I still agree that a deliberate act seems likely, perhaps more so than the scenario above, but unfounded statements of one explanation being the "only" logical one are simply wrong. As above, it is a tragedy the plane won't be found, primarily for the families of those involved but also for the lack of ability to learn from the accident and, potentially, to prevent a repeat.

            1. boltar Silver badge

              "Please, read the link about the Helios flight "

              The helios flight didn't change course in a controlled manner a number of times after it failed to respond to radio calls.

              "Or maybe there was a slow enough depressurisation that they just didn't react correctly"

              You realise that there are depressurisation alarms in airliners? Or are you going to suggest they failed too in your highly unlikely scenario? As soon as depressurisation occurs pilots should immediately descend to safe level. Not turn left. You're essentially saying that somehow depressurisation occured - the alarms didn't go off and/or the pilots o2 supply failed and yet one of them was still concious enough to take the plane on a joyright for a few hours but couldn't manage to work the radio? What a crock of ....

            2. Destroy All Monsters Silver badge
              Thumb Down

              still concious enough to take the plane on a joyright for a few hours but couldn't manage to work the radio? What a crock of ....

              People who are 100% convinced of their unprovable pet theory are generally in error.

          3. Anonymous Coward
            Anonymous Coward

            Oxygen Masks

            "Except pilots have a seperate oxygen supply for just such an eventuallity"

            That did not help the pilots of Payne Stuart's flight, which lost cabin pressure - leading the death of all oboard shortly after and leaving the pilotless plane to continue on its way half way across the US where it eventually ran out of fuel and crashed.

            http://edition.cnn.com/US/9911/23/stewart.crash.03/

            The accident investigator's verdict concluded that the emergency procedure in the pilot manual was actually to blame ... unbelievably the first step in responding the the cabin pressure alarm was NOT 'don your oxygen mask' ... causing just enough delay in response to the emergency to allow the pilots to quickly become too confused and disoriented to be capable of dealing with it.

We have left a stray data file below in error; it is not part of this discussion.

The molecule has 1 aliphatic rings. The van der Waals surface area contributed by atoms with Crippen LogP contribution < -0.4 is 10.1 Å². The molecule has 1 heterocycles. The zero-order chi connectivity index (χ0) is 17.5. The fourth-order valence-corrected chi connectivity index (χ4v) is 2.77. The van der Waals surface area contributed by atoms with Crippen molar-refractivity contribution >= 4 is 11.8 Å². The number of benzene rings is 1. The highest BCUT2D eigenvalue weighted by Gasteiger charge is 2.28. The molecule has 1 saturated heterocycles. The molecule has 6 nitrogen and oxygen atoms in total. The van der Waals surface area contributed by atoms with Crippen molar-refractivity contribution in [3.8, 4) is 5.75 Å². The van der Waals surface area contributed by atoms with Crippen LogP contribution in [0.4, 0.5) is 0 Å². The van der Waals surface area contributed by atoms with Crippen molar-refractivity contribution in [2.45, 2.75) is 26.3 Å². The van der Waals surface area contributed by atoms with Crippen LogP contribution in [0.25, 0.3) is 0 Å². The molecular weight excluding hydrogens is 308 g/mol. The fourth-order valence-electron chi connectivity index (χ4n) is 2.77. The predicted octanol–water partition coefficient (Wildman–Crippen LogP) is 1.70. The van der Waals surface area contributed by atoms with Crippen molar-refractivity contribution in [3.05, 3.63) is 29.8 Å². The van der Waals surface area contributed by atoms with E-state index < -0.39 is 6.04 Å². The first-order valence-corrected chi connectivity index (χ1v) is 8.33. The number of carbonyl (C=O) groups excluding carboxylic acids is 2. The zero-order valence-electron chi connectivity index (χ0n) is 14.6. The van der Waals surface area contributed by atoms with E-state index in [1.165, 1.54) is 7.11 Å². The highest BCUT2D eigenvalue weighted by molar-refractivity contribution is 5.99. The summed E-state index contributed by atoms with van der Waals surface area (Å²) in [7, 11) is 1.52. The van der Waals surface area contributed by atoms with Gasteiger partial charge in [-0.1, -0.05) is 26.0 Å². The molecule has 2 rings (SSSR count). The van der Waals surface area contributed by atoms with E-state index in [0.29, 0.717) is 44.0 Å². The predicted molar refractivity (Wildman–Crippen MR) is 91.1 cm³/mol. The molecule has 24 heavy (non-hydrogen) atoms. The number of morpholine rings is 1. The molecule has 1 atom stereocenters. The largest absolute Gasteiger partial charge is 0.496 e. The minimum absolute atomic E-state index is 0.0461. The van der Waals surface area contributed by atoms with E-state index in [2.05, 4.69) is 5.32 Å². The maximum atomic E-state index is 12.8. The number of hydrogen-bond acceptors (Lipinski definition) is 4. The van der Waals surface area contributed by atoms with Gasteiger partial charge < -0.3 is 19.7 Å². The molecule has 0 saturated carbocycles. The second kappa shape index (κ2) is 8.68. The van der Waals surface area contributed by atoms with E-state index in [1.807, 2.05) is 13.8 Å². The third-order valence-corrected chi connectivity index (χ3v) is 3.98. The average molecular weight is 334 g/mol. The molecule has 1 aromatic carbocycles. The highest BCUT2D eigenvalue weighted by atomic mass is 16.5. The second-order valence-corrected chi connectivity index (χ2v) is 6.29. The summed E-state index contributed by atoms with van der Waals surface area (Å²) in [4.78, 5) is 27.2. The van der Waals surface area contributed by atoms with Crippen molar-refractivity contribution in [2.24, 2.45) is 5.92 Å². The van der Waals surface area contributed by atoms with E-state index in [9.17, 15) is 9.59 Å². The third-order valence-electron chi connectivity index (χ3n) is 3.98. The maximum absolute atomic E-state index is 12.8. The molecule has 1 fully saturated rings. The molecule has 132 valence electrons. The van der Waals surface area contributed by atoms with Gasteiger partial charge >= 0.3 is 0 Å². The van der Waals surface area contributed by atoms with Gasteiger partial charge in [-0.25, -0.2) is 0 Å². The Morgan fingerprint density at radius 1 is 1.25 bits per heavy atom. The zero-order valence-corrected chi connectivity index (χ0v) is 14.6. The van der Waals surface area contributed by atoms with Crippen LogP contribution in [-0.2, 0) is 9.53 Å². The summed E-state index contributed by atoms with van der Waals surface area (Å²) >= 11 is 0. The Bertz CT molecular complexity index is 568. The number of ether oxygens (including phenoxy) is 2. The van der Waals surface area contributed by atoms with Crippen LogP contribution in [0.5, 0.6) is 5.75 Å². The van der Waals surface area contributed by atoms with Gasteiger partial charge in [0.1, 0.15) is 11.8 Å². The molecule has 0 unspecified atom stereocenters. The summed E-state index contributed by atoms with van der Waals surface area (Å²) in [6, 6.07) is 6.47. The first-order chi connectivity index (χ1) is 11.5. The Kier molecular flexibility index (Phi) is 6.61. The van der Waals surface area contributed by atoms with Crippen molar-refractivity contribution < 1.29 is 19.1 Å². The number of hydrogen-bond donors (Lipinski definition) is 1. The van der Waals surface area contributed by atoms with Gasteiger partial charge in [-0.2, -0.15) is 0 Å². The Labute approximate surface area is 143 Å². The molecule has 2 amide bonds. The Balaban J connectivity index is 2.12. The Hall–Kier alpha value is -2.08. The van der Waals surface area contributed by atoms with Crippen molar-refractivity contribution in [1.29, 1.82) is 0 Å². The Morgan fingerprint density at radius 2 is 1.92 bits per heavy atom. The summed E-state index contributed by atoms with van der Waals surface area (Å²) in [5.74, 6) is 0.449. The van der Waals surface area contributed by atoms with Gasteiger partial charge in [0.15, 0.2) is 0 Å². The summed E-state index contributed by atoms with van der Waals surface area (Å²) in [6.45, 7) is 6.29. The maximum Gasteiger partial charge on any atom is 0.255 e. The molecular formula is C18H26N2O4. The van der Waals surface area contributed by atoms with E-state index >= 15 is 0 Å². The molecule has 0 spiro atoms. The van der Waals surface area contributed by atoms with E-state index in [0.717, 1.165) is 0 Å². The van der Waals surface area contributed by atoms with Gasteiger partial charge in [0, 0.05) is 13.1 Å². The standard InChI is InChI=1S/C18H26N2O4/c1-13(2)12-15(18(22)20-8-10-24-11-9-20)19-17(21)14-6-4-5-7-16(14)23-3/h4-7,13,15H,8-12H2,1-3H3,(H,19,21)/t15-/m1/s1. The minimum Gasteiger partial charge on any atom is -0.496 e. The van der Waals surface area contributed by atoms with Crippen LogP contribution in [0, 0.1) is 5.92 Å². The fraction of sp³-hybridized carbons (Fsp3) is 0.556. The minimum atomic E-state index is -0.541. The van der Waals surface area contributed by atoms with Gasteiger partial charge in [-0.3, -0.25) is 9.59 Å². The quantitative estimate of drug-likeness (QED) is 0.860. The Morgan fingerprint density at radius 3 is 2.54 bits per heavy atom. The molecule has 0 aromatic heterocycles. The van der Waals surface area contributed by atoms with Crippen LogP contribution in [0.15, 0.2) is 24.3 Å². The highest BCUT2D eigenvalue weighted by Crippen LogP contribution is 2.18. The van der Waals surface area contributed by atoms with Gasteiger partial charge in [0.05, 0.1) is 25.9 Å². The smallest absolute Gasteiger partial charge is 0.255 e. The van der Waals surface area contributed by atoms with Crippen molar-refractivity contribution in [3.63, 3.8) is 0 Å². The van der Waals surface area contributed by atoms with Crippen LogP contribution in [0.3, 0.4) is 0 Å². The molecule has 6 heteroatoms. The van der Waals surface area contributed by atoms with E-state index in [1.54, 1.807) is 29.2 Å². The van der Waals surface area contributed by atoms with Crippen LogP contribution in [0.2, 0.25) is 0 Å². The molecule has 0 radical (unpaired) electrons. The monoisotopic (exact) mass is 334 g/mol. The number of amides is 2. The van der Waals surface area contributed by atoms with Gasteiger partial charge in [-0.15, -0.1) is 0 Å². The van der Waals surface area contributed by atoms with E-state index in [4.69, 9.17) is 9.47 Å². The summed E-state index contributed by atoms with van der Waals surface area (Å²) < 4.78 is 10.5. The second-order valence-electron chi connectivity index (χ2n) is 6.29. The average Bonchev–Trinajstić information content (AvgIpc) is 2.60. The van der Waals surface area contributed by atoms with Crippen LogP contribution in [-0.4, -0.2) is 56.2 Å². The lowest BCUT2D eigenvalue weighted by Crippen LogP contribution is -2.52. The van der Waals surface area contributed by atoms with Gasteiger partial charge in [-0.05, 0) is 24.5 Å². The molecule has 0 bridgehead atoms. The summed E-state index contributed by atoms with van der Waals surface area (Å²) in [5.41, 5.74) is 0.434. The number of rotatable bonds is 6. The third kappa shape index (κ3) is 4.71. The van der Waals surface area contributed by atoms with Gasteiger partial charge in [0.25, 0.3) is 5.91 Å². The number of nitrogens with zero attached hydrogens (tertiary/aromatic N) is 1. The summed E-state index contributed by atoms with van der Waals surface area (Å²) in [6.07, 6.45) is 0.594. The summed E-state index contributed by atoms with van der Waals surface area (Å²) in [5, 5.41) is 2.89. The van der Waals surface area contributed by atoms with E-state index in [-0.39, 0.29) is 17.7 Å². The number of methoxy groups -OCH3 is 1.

2. The Man Who Fell To Earth Silver badge
      FAIL

      Commercial Aircraft Locations

      The bottom line is that International Flight Rules for Commercial Aircraft need to require constant location telemetry (via satellite if need be) that cannot be turned off by the crew. It's ridiculous that in this day & age, that a commercial aircraft's location be unknown.

      1. Mike Richards Silver badge

        Re: Commercial Aircraft Locations

        Excellent point - this and AF447 make the case for continuous data. It needn't even be huge amounts of bandwidth - just a 'I'm here' would be a huge improvement on the current situation where a plane largely goes silent for long stretches of its flight.

        1. Alan Brown Silver badge

          Re: Commercial Aircraft Locations

          "Excellent point - this and AF447 make the case for continuous data."

          It was available on MH370 - but malaysian airlines had disabled it as it cost too much.

          The airline was financially strapped, had a number of safety incidents in the weeks leading up to the loss and even managed to have a major fire in a maintenance area caused by a cigarette in a wastepaper bin - in a no-smoking area. The most likely culprit is still an oxygen-fed cockpit fire which disabled the crew after they plugged in a turnaround but before they could make a distress call (The runway the aeroplane flew over before it started meandering was the longest one in the area, perfect for an emergency landing)

      2. An0n C0w4rd

        Re: Commercial Aircraft Locations

        @ The Man Who Fell To Earth

        Hopefully accurate telemetry. I watched a 767 land at GLA airport a few years ago on a online plane tracker. Something in the ADS-B data path for the plane drifted as it held east of Glasgow while the runway was cleared of snow. Each loop around the hold patten the plane "drifted" a few miles north. In the end, when the landed at GLA the tracker showed in landing in the Trossachs! Probably badly calibrated inertial guidance system feeding the transponder. Since they landed safely, the cockpit crew must have been using a different navigation source, maybe relying on beacons instead of inertial navigation.

        However, I agree. The Inmarsat data would have been much more useful had it included the ADS-B transponder data in a way that the cockpit could not disable. Doesn't have to be every few seconds like ADS-B, but every 15 minutes would suffice to narrow down the search area.

        1. anothercynic Silver badge

          Re: Commercial Aircraft Locations